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preposterous. What conceivable effect could the annihilation of light have produced on the strata at a distance below the surface, to which not a ray ever penetrated after the superposition of the rocks and earths that intervene between them and the atmosphere?

In the next place, they are prohibited by their prin ciples from assuming that any geological events have taken place, except such as have resulted from the chemical and mechanical forces to which they refer the formation of the strata. But they cannot account for the annihilation of light by those forces. Whether it is held to be an emanation from the sun, or an effect produced by that orb on an ether diffused through space, its annihilation would involve the annihilation either of the light-giving atmosphere of the sun, and all the similar orbs of our star system, or else of that ether, or both. But such a stupendous effect could not be wrought by chemistry, fire, or water, raised to any energy of which they can be thought to be capable, much less in acting only on the scale on which they are now producing effects. Light itself is a chemical agent, and can no more be annihilated by others than it can annihilate them. Water acts only on bodies with which it comes in contact, and fire only on such as are either in contact with it, or within the reach of the heat which it imparts. The sphere of chemical forces is equally limited. They are exerted only between particles of matter that are in absolute contact, or separated from each other by a very slight space. No greater contradiction, therefore, can be offered to their nature, than the supposition that the imagined annihilation of light was the work of their agency. It is to suppose that they extended their influence not only through the space that immediately surrounds the earth, but through the immeasurable realms which our star system occupies, and robbed the sun, and all other light-giving orbs, of their luminiferous atmospheres! A beautiful postulate, truly, of a theorywhich announces the conclusions it advances in contradiction to the Mosaic record, as the result of a "scientific induction."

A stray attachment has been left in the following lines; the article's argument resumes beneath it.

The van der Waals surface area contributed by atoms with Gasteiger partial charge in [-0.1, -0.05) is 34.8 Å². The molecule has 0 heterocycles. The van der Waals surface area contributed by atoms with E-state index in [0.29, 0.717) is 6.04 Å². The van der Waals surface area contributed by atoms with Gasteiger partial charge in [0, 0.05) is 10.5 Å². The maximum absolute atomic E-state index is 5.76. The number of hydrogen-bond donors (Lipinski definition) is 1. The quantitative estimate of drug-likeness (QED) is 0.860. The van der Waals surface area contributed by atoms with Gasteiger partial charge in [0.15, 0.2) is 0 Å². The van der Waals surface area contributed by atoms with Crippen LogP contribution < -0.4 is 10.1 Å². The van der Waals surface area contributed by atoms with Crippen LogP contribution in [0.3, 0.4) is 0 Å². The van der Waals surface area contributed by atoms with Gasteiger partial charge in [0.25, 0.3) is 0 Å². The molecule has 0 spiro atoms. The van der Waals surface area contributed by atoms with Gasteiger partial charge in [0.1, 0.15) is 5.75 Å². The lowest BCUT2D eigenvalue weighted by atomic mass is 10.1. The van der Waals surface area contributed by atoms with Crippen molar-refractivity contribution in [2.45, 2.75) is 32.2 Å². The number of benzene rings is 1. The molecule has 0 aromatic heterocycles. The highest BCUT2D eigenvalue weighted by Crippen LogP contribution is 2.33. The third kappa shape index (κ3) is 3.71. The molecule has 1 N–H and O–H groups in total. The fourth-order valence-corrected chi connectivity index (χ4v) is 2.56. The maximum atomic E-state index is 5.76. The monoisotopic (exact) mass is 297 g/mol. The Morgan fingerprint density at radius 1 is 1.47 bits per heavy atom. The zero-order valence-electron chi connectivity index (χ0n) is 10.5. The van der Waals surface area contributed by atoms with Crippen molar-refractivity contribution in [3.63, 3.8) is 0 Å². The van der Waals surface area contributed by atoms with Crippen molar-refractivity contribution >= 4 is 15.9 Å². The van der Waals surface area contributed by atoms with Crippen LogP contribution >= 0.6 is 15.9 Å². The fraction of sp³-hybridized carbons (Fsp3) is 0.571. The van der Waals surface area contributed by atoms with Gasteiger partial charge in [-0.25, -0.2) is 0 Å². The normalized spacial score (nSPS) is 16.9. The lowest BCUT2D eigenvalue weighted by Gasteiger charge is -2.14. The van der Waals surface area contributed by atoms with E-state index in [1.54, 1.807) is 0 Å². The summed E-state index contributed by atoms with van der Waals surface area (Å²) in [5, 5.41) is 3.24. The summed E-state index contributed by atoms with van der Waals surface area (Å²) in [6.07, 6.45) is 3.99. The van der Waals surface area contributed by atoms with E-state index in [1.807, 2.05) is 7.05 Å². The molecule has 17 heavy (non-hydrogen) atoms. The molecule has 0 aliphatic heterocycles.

The supposition of the obliteration of continents and islands by those agents, acting with their present energy, or a thousand times higher force, is equally absurd. It would involve the erosion or depression of every mountain and hill, and reduction of the surface universally to a geological level, by agents, as inadequate to the production of such an effect, as they are to annihilate the light of the countless suns and constellations that glitter in our heavens. Do these writers find any traces in the condition of the earth of such a catastrophe anterior to the Mosaic creation? Did philosophers, arrogating, as many of them do, an exclusive right and competence to treat of the subject,* ever before present such an extravagance to the faith of men?

Such are the extraordinary contradictions to their principles which they offer in these assumptions; such the stupendous postulates, wholly unproved, wholly incapable of proof, and irreconcilable with the genius of geology itself, which, by their own concessions, are requisite to a conciliation of their theory with the Mosaic record, and which, instead of reconciling them, only place them in a more complicated antagonism.